Ubuntu FTP server: How the setup functions
In 1985, the transfer protocol FTP (File Transfer Protocol), based on TCP/IP, was established and specified in RFC 959 to make it possible to store files on a server and retrieve them later. The protocol, located on the application layer, makes it possible to transport data via port 20 (client) and 21 (server), as well as create, edit, and read directories. To use this client-server structure, users only need an FTP client and to log-in to a special user account on the server.
Secured FTP enjoys a high level of popularity, particularly in webhosting: With the help of the transport protocol and the matching client software, the contents of custom projects are easily uploaded into the web space, creating directory structures. If you host your website with a provider, a corresponding server application, including the required access data, is usually provided. If web hosting and file transfer remain your responsibility, it’s important to make sure you have the right hardware and software structures. In this guide, you’ll learn how to install your own Ubuntu FTP server and what specifics you should pay attention to.
- Installing an Ubuntu FTP server
- Ubuntu FTP server tutorial: Configuration
- Extend anonymous user rights
- Restrict access to local users
- Disable local user login
- How to use the FTP server under Ubuntu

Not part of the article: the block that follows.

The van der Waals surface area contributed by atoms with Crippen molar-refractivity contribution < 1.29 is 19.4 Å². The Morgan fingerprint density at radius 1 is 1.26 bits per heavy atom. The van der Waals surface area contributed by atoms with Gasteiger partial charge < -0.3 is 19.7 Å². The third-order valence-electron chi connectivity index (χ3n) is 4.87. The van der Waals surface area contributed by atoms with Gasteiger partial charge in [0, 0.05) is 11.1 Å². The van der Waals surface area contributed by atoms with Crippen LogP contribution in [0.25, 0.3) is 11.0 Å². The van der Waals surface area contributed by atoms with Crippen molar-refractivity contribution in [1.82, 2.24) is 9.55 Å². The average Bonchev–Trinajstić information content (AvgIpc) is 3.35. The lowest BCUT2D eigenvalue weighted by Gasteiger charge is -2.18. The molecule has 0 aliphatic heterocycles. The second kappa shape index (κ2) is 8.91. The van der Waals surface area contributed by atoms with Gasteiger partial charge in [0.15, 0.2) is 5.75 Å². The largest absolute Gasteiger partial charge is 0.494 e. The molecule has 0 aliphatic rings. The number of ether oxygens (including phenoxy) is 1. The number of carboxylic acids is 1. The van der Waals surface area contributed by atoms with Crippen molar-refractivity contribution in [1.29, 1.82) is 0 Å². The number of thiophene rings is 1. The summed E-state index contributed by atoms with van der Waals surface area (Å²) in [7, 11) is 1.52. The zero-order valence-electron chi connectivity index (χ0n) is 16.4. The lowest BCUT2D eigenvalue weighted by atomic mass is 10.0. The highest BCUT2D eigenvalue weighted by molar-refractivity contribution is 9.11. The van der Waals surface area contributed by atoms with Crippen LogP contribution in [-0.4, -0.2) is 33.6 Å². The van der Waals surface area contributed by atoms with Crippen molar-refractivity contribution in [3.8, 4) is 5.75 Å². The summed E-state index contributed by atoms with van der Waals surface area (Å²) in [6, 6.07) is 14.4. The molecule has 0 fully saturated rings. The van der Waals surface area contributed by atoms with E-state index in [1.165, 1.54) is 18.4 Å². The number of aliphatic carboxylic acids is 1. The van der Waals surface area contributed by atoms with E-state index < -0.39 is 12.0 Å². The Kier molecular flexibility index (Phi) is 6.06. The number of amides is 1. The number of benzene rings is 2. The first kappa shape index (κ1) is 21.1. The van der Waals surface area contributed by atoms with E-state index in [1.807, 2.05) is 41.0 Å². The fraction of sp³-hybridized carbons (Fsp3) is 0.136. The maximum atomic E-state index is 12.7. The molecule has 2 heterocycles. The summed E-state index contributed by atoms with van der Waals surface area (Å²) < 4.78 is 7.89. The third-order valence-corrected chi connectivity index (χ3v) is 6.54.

- 500 OOPS: Security feature takes care of problems
Installing an Ubuntu FTP server
Before you can begin setting up your own FTP server, you have to find the appropriate software. For this, Ubuntu systems already have their own package management solution vsftpd, which you just need to install. The open source application for unix-like systems is built on modules and components characterized by particularly compact programming. In this way, vsftpd servers guarantee an excellent security standard and a stable performance, even with a high number of client accesses. To install the application, simply call the terminal and enter the following command:
sudo apt-get install vsftpd
Ubuntu FTP server tutorial: Configuration
After finishing the short installation, you can close the terminal again and start configuring the Ubuntu FTP server. To do this, open the configuration file vsftpd.conf, usually found in the ‘etc’ folder.